A second difficulty is that obese men often have lower levels of prostate specific antigen, or PSA, which is the substance in the blood than is tracked to screen for prostate cancer.

Obesity may shroud prostate cancerexternal link

PSA screening doesn't save lives

But fat or thin, men who undergo regularly undergo prostate cancer screening using that PSA test should know that PSA screening does not reduce prostate cancer mortality, according to Yale researchers.

They analyzed data from roughly 72,000 veterans living in Connecticut and reported that 14 percent of the men who died from prostate cancer underwent regular screening, and 13 percent of the men who died from prostate cancer ignored screening recommendations.

They reported the results in Archives of Internal Medicine.

PSA screening has no effect on mortalityexternal link

Avoiding unnecessary colonoscopy

On a more positive note, researchers from Dundee, Scotland, reported that there may be a way to cut down on the use of colonoscopy for diagnosis of colorectal cancer.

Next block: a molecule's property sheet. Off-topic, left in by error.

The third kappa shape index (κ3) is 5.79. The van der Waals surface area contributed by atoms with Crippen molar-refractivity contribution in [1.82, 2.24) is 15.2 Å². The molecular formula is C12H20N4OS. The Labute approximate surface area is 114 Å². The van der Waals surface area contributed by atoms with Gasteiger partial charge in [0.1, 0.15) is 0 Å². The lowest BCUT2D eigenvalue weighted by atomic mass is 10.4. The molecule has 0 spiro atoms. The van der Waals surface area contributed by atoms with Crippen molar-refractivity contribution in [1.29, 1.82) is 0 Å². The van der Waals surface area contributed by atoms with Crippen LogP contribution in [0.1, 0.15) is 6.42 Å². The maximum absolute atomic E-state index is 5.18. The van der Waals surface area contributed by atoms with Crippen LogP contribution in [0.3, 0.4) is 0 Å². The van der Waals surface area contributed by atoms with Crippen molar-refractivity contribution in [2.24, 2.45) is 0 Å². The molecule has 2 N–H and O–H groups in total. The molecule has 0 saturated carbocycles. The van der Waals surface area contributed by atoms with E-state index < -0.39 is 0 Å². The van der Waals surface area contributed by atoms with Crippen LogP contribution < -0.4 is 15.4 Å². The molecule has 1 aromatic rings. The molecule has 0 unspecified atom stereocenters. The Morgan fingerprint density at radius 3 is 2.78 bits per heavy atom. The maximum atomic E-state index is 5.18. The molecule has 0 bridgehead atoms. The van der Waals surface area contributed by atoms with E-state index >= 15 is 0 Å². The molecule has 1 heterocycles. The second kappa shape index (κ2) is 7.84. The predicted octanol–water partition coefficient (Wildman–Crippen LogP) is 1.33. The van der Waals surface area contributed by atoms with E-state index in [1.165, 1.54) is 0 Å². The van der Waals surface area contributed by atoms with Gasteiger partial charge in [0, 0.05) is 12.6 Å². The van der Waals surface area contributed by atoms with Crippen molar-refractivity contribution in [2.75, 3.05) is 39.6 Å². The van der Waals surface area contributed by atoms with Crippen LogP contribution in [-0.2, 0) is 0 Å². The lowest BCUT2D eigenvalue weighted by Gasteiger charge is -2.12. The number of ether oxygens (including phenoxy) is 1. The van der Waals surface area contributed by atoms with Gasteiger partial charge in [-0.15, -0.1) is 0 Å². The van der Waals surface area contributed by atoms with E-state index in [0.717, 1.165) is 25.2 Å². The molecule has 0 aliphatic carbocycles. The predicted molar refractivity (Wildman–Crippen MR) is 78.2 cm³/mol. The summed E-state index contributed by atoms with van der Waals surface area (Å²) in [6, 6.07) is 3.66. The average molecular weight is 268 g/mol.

A report in Lancet Oncology suggested that following up a "weakly positive" fecal occult blood test-a low-cost test that analyzes blood in stool-with a more sensitive immunochemical screen might rule out the need for colonoscopy in many patients.

More sensitive fecal blood test can reduce needless colonoscopiesexternal link

Early signs of meningitis

Even more encouraging was a report from Oxford, England, that identified a number of early symptoms that can rapidly identify meningitis in its earliest and most-treatable stage.

Writing in The Lancet, the researchers reported that leg pains, cold hands and feet and abnormal skin color, all considered signs of blood infection, show up within 12 hours of infection with meningococcal disease. That is more than 10 hours before classic meningitis symptoms like stiff neck, wooziness and hemorrhagic rash appear.

Early treatment, the doctors said, could save lives.

Early septic signs could speed meningococcal diagnosisexternal link

This extra piggy...